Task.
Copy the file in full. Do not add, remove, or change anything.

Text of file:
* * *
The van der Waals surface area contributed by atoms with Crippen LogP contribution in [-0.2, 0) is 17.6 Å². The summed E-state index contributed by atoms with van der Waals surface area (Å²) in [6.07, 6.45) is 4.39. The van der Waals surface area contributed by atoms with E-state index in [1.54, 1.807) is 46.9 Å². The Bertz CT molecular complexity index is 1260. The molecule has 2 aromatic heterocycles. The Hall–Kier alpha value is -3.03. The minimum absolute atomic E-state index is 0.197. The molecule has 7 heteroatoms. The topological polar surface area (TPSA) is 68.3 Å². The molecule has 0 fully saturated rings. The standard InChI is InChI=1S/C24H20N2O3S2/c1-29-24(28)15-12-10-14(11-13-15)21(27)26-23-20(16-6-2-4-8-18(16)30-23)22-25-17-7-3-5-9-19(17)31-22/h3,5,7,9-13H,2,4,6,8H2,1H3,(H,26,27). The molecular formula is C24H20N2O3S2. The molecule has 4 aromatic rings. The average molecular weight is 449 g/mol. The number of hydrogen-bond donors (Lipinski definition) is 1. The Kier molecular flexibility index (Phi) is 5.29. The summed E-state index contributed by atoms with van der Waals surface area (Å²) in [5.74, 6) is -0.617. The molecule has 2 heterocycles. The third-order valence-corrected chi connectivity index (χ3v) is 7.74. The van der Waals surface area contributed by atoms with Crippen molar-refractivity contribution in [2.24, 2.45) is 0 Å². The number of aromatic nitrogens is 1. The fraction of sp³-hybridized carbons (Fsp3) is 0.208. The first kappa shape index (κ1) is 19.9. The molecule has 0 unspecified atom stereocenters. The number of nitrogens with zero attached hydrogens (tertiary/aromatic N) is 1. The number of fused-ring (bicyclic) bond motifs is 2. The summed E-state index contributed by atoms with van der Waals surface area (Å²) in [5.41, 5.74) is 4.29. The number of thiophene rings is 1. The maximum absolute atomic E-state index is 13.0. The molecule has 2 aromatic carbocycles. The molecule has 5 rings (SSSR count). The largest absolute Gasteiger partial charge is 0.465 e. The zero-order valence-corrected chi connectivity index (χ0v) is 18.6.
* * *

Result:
The van der Waals surface area contributed by atoms with Crippen LogP contribution in [-0.2, 0) is 17.6 Å². The summed E-state index contributed by atoms with van der Waals surface area (Å²) in [6.07, 6.45) is 4.39. The van der Waals surface area contributed by atoms with E-state index in [1.54, 1.807) is 46.9 Å². The Bertz CT molecular complexity index is 1260. The molecule has 2 aromatic heterocycles. The Hall–Kier alpha value is -3.03. The minimum absolute atomic E-state index is 0.197. The molecule has 7 heteroatoms. The topological polar surface area (TPSA) is 68.3 Å². The molecule has 0 fully saturated rings. The standard InChI is InChI=1S/C24H20N2O3S2/c1-29-24(28)15-12-10-14(11-13-15)21(27)26-23-20(16-6-2-4-8-18(16)30-23)22-25-17-7-3-5-9-19(17)31-22/h3,5,7,9-13H,2,4,6,8H2,1H3,(H,26,27). The molecular formula is C24H20N2O3S2. The molecule has 4 aromatic rings. The average molecular weight is 449 g/mol. The number of hydrogen-bond donors (Lipinski definition) is 1. The Kier molecular flexibility index (Phi) is 5.29. The summed E-state index contributed by atoms with van der Waals surface area (Å²) in [5.74, 6) is -0.617. The molecule has 2 heterocycles. The third-order valence-corrected chi connectivity index (χ3v) is 7.74. The van der Waals surface area contributed by atoms with Crippen molar-refractivity contribution in [2.24, 2.45) is 0 Å². The number of aromatic nitrogens is 1. The fraction of sp³-hybridized carbons (Fsp3) is 0.208. The first kappa shape index (κ1) is 19.9. The molecule has 0 unspecified atom stereocenters. The number of nitrogens with zero attached hydrogens (tertiary/aromatic N) is 1. The number of fused-ring (bicyclic) bond motifs is 2. The summed E-state index contributed by atoms with van der Waals surface area (Å²) in [5.41, 5.74) is 4.29. The number of thiophene rings is 1. The maximum absolute atomic E-state index is 13.0. The molecule has 2 aromatic carbocycles. The molecule has 5 rings (SSSR count). The largest absolute Gasteiger partial charge is 0.465 e. The zero-order valence-corrected chi connectivity index (χ0v) is 18.6.